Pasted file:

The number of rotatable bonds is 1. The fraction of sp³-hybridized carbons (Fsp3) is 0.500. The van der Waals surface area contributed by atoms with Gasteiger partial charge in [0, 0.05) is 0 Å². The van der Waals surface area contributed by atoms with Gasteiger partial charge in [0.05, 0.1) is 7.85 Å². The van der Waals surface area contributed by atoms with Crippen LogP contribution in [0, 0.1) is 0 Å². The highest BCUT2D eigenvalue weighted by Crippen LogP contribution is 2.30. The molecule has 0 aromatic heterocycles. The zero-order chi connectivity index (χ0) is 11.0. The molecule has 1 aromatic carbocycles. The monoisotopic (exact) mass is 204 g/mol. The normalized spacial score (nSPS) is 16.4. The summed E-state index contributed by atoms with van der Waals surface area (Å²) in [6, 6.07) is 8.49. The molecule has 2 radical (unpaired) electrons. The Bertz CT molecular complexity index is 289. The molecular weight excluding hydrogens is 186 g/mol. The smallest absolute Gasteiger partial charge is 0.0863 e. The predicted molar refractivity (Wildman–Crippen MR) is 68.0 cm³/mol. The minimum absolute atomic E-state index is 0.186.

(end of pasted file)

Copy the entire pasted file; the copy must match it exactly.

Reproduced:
The number of rotatable bonds is 1. The fraction of sp³-hybridized carbons (Fsp3) is 0.500. The van der Waals surface area contributed by atoms with Gasteiger partial charge in [0, 0.05) is 0 Å². The van der Waals surface area contributed by atoms with Gasteiger partial charge in [0.05, 0.1) is 7.85 Å². The van der Waals surface area contributed by atoms with Crippen LogP contribution in [0, 0.1) is 0 Å². The highest BCUT2D eigenvalue weighted by Crippen LogP contribution is 2.30. The molecule has 0 aromatic heterocycles. The zero-order chi connectivity index (χ0) is 11.0. The molecule has 1 aromatic carbocycles. The monoisotopic (exact) mass is 204 g/mol. The normalized spacial score (nSPS) is 16.4. The summed E-state index contributed by atoms with van der Waals surface area (Å²) in [6, 6.07) is 8.49. The molecule has 2 radical (unpaired) electrons. The Bertz CT molecular complexity index is 289. The molecular weight excluding hydrogens is 186 g/mol. The smallest absolute Gasteiger partial charge is 0.0863 e. The predicted molar refractivity (Wildman–Crippen MR) is 68.0 cm³/mol. The minimum absolute atomic E-state index is 0.186.